Open Source Software (OSS) development appears to present a stark contrast to traditional production and innovation methods and an unlikely contestant in the marketplace. Some of the most striking features are that OSS development is based on contributions of volunteer programmers, that these programmers only associated with each other through informal communities, that the resulting software products are made available for free, and that this unconventional development method is able to produce software of high complexity and extraordinary quality.
Obviously, the emergence of software has fundamentally changed the software business. The simple facts that production is carried out by voluntary private programmers and that the marketable outcomes are supplied to consumers for free, have resulted in far-reaching effects on market structures, business models, and innovation processes in the software industry. While incumbents had to adapt their strategies to this newly emerging competition, OSS-based firms had to develop viable business models enabling them to generate profits. These fundamental changes in the software industry have subsequently attracted the interest of analysts, business people and research in economics and management science.
*This book fills a substantial gap in this field
*Serves as an invaluable reference for all those interested in OSS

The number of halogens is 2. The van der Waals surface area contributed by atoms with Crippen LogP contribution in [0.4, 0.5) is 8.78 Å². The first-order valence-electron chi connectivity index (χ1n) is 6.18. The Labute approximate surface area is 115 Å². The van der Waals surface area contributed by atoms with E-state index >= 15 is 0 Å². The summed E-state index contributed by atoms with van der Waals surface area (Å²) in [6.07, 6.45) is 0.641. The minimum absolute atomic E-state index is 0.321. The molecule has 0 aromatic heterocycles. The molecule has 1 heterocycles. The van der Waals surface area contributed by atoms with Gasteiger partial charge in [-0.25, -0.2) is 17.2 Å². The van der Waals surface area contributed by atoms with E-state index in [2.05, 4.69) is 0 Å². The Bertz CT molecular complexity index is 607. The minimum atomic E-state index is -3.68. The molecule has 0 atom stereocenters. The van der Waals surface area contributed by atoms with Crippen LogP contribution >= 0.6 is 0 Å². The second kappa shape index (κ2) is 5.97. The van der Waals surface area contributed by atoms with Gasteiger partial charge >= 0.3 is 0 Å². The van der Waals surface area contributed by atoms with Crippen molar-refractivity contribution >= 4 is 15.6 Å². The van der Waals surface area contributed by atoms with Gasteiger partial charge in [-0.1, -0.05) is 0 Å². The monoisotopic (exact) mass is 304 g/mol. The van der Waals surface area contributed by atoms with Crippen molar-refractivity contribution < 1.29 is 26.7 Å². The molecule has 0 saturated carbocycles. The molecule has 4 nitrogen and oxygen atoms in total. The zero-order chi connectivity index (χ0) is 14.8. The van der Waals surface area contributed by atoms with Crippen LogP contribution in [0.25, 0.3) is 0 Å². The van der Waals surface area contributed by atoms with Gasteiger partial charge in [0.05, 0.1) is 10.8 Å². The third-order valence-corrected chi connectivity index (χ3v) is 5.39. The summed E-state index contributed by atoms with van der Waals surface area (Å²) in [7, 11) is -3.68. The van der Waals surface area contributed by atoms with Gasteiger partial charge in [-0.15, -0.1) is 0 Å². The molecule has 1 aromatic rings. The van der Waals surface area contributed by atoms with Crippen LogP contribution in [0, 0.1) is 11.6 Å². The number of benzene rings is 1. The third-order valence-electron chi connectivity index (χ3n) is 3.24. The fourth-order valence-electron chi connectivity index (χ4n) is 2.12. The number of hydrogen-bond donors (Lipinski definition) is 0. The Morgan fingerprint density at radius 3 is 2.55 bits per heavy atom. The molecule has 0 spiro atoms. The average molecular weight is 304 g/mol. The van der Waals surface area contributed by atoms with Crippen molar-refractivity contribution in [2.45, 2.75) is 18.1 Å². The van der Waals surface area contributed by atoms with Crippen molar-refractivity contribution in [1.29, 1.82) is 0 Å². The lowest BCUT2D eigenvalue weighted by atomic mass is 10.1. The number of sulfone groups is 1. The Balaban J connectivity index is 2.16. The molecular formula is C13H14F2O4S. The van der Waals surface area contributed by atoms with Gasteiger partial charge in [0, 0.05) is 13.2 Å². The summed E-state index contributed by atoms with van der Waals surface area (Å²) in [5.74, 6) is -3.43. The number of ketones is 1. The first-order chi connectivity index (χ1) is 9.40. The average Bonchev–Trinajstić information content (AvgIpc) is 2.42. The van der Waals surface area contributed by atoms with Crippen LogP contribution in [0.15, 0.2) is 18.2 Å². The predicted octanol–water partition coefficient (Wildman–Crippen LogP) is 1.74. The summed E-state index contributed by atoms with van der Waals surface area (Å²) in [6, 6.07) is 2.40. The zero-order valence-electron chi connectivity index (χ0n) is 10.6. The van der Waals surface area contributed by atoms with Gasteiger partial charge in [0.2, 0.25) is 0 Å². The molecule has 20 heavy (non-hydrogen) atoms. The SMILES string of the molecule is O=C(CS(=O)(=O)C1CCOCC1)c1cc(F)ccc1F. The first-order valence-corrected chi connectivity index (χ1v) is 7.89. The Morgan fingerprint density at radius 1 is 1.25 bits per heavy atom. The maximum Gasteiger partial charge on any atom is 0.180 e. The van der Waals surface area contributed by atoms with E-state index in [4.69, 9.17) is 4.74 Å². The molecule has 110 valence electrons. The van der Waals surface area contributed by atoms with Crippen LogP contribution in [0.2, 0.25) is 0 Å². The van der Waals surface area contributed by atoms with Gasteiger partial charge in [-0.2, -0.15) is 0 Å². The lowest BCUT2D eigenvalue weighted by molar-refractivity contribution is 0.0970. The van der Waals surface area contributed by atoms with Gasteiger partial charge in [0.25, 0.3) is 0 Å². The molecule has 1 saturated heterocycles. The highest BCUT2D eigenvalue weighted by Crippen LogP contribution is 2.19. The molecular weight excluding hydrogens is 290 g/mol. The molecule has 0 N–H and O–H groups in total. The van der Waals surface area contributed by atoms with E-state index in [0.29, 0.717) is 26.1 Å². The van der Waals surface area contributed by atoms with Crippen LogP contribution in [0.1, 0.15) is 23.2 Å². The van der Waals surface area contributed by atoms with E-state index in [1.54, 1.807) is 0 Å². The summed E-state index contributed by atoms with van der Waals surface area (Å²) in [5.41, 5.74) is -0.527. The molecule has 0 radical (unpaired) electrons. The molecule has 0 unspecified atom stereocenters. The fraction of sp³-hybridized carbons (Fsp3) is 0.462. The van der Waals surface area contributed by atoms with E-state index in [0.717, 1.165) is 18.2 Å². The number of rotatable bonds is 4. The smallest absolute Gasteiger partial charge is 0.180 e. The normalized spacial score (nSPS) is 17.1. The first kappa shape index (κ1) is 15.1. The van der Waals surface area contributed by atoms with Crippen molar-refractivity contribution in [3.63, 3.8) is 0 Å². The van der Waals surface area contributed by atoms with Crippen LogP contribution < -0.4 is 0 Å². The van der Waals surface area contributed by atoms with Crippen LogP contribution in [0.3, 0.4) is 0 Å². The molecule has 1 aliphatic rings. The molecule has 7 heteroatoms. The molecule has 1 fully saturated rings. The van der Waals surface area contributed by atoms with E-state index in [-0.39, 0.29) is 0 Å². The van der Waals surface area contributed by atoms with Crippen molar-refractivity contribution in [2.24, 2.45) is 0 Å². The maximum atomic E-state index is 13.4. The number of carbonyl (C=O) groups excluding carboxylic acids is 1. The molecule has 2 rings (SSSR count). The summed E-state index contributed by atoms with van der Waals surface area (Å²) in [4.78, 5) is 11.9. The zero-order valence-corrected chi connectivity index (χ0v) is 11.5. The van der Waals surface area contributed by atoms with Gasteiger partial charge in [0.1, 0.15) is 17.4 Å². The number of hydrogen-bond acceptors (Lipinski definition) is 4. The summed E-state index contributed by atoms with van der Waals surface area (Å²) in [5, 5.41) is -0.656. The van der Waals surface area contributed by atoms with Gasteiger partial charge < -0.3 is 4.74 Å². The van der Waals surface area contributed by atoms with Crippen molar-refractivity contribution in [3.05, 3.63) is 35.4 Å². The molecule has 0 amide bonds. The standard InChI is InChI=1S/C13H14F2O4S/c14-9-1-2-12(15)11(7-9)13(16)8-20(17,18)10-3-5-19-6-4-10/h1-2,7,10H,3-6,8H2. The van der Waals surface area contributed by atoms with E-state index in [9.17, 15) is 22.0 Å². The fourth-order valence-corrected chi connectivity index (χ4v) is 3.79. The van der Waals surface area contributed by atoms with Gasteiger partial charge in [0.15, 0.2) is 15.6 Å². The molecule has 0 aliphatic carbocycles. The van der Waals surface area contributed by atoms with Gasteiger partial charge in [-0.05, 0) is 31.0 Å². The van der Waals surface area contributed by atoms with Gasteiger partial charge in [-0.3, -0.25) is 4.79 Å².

*The information is broad in scope
1. The economics of Open Source Software development: An introduction
2. Decoding the Free/Open Source Software puzzle: A survey of theoretical and empirical contributions
3. Open Source Software: Free provision of complex public goods
4. Intrinsic motivations and profit-oriented firms in Open Source software. Do firms practise what they preach?
5. Business models and community relationships of open source software firms
6. A statistical analysis of defects in Debian and strategies for improving quality in free software projects
7. Coworker governance in Open-Source projects
8. Bounty programs in free/libre/open source software (FLOSS)
9. An organizational perspective on Free and Open Source Software development
10. Linux vs. Windows: A comparison of applicaiton and platform innovation incentives for open Source and proprietary software platforms
11. The impact of entry and competition of Open Source Software on innovation activity
12. Application of social network analysis to the study of Open Source Software